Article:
Field Guide

Fishes

Showing 1 - 10 of 27 results
Media
Golden shiner male, side view photo with black background
Species Types
Scientific Name
Notemigonus crysoleucas
Description
The golden shiner is a deep-bodied minnow with a greenish-olive back and a faint dusky stripe along the midline. It has a fleshy keel along the midline of the belly. It is widespread in Missouri.
Media
Fathead minnow side view photo with black background
Species Types
Scientific Name
Pimephales promelas
Description
The fathead minnow has a blunt, rounded snout, rounded fins, a dusky stripe along the side, and a spot at the base of the tail fin. It is most abundant in pools of small prairie creeks because it tolerates rather high temperatures, extreme turbidity, and low oxygen.
Media
Cypress minnow side view photo with black background
Species Types
Scientific Name
Hybognathus hayi
Description
The cypress minnow, like its Bootheel swampland habitat, is in danger of vanishing from Missouri. On the forward part of this fish's side, note the distinct cross-hatched pattern made by the dark-edged scales.
Media
Southern redbelly dace side view photo with black background
Species Types
Scientific Name
Chrosomus erythrogaster (formerly Phoxinus erythrogaster)
Description
The southern redbelly dace has two dusky stripes separated by a broad golden stripe along the side. The bellies of males turn brilliant red in spring. It lives in small creeks and spring branches of the Ozarks with permanent flow of cool, clear water and a gravel or sand bottom.
Media
Ozark minnow female, side view photo with black background
Species Types
Scientific Name
Notropis nubilus
Description
The Ozark minnow is small and slender, with a prominent dusky stripe along the midline that extends forward past the eye. It is one of the most common minnows in the Ozark uplands.
Media
Topeka shiner female, side view photo with black background
Species Types
Scientific Name
Notropis topeka
Description
Found in only a few Missouri streams, the Topeka shiner is an endangered native minnow that has declined dramatically because of environmental pollution, siltation, and loss or alteration of habitat.
Media
Sabine shiner side view photo with black background
Species Types
Scientific Name
Notropis sabinae
Description
In Missouri, the Sabine shiner is known only from a short stretch of the Black River in Butler County. This slender, silvery minnow has a bluntly rounded snout that projects slightly beyond the upper lip.
Media
Bleeding shiner male in spawning colors, side view photo with black background
Species Types
Scientific Name
Luxilus zonatus
Description
The bleeding shiner is restricted to the Ozarks. Males sport brilliant red during breeding season. Check your ID by noting the dark, crescent bar behind the gill cover and the dark stripe that abruptly narrows just behind the gill opening.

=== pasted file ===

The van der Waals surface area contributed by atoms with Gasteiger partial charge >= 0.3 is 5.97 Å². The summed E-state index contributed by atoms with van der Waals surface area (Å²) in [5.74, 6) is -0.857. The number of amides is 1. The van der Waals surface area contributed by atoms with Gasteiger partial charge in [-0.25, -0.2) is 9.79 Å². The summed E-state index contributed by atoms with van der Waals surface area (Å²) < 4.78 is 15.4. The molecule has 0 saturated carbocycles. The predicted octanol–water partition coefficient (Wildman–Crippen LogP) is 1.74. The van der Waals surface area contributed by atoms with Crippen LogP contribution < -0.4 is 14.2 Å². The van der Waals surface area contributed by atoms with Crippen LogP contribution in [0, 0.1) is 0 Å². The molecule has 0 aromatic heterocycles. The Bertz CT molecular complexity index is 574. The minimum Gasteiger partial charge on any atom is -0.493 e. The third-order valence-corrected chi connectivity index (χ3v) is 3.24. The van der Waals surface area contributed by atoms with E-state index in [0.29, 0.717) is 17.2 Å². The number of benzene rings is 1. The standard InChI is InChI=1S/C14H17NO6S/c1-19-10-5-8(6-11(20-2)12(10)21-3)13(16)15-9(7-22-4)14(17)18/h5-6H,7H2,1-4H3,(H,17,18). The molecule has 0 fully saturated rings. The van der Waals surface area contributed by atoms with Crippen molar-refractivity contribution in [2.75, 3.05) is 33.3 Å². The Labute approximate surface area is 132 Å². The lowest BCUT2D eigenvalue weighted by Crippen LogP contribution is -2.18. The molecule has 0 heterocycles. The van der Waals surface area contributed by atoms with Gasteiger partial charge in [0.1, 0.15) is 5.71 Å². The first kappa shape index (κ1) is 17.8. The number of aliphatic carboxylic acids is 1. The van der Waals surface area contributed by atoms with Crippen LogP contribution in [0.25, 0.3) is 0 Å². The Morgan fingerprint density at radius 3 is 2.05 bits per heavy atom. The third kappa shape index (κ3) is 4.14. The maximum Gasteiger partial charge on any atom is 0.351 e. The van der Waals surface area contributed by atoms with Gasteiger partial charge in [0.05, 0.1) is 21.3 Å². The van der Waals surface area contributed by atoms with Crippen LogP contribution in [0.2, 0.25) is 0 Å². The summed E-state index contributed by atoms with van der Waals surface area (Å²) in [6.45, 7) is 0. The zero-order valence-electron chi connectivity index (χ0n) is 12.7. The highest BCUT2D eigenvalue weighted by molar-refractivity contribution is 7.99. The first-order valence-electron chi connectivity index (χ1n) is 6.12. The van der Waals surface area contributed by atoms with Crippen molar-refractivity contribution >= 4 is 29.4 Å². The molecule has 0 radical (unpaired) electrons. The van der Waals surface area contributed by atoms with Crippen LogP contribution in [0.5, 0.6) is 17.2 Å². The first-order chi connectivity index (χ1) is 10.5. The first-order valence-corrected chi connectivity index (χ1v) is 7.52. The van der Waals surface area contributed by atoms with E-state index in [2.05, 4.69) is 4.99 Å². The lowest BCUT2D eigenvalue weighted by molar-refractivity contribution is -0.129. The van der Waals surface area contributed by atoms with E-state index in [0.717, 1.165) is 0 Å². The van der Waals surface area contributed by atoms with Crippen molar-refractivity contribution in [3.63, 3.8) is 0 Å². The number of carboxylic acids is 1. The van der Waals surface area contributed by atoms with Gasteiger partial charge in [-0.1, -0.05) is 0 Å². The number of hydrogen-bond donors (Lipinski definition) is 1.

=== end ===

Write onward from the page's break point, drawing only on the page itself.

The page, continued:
Media
Hornyhead chub female, side view photo with black background
Species Types
Scientific Name
Nocomis biguttatus
Description
The hornyhead chub is a moderately large, slender minnow with a rather large, nearly horizontal mouth. Males commonly have bony projections on top of the head. Occurs in clear Ozark streams with permanent flow and clean gravel.
Media
Taillight shiner male in spawning colors, side view photo with black background
Species Types
Scientific Name
Notropis maculatus
Description
One of the rarest Missouri minnows, the taillight shiner is known only from a few localities in southeast Missouri, in habitats representing the last remnants of low-gradient streams and swamps once common in that region.
See Also
Media
Photo of a three-toed amphiuma in an aquarium.
Species Types
Scientific Name
Amphiuma tridactylum
Description
The three-toed amphiuma is an eel-like, completely aquatic salamander. It has very small forelimbs and hind limbs, each with three tiny toes. In Missouri it’s found only in the Bootheel region.
Media
Photo of researcher holding a gilled siren
Species Types
Scientific Name
Siren intermedia nettingi
Description
The western lesser siren is an eel-like, aquatic salamander with external gills, small eyes, small forelimbs with four toes, and no hind limbs. In Missouri, it’s found mostly in the Bootheel and northward in counties near the Mississippi River.

About Fishes in Missouri

Missouri has more than 200 kinds of fish, more than are found in most neighboring states. Fishes live in water, breathe with gills, and have fins instead of legs. Most are covered with scales. Most fish in Missouri “look” like fish and could never be confused with anything else. True, lampreys and eels have snakelike bodies — but they also have fins and smooth, slimy skin, which snakes do not.